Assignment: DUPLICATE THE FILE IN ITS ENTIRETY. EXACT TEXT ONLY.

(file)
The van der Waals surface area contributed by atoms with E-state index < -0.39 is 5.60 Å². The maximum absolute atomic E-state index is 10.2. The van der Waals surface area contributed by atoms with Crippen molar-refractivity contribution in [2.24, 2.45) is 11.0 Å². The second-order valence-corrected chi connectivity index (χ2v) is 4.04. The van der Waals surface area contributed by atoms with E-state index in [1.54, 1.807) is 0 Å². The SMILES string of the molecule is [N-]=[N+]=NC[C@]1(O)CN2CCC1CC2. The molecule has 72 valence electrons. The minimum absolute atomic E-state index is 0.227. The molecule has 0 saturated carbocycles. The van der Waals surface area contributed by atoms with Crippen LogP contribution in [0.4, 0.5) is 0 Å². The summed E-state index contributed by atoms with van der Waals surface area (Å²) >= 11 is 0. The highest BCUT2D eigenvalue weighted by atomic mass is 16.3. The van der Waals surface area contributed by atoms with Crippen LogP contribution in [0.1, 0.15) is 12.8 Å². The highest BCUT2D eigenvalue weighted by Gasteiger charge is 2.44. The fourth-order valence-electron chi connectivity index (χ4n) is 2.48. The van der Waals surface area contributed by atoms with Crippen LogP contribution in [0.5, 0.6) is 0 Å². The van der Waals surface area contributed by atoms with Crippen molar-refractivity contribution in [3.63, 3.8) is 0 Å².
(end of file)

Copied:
The van der Waals surface area contributed by atoms with E-state index < -0.39 is 5.60 Å². The maximum absolute atomic E-state index is 10.2. The van der Waals surface area contributed by atoms with Crippen molar-refractivity contribution in [2.24, 2.45) is 11.0 Å². The second-order valence-corrected chi connectivity index (χ2v) is 4.04. The van der Waals surface area contributed by atoms with E-state index in [1.54, 1.807) is 0 Å². The SMILES string of the molecule is [N-]=[N+]=NC[C@]1(O)CN2CCC1CC2. The molecule has 72 valence electrons. The minimum absolute atomic E-state index is 0.227. The molecule has 0 saturated carbocycles. The van der Waals surface area contributed by atoms with Crippen LogP contribution in [0.4, 0.5) is 0 Å². The summed E-state index contributed by atoms with van der Waals surface area (Å²) >= 11 is 0. The highest BCUT2D eigenvalue weighted by atomic mass is 16.3. The van der Waals surface area contributed by atoms with Crippen LogP contribution in [0.1, 0.15) is 12.8 Å². The highest BCUT2D eigenvalue weighted by Gasteiger charge is 2.44. The fourth-order valence-electron chi connectivity index (χ4n) is 2.48. The van der Waals surface area contributed by atoms with Crippen LogP contribution in [0.5, 0.6) is 0 Å². The van der Waals surface area contributed by atoms with Crippen molar-refractivity contribution in [3.63, 3.8) is 0 Å².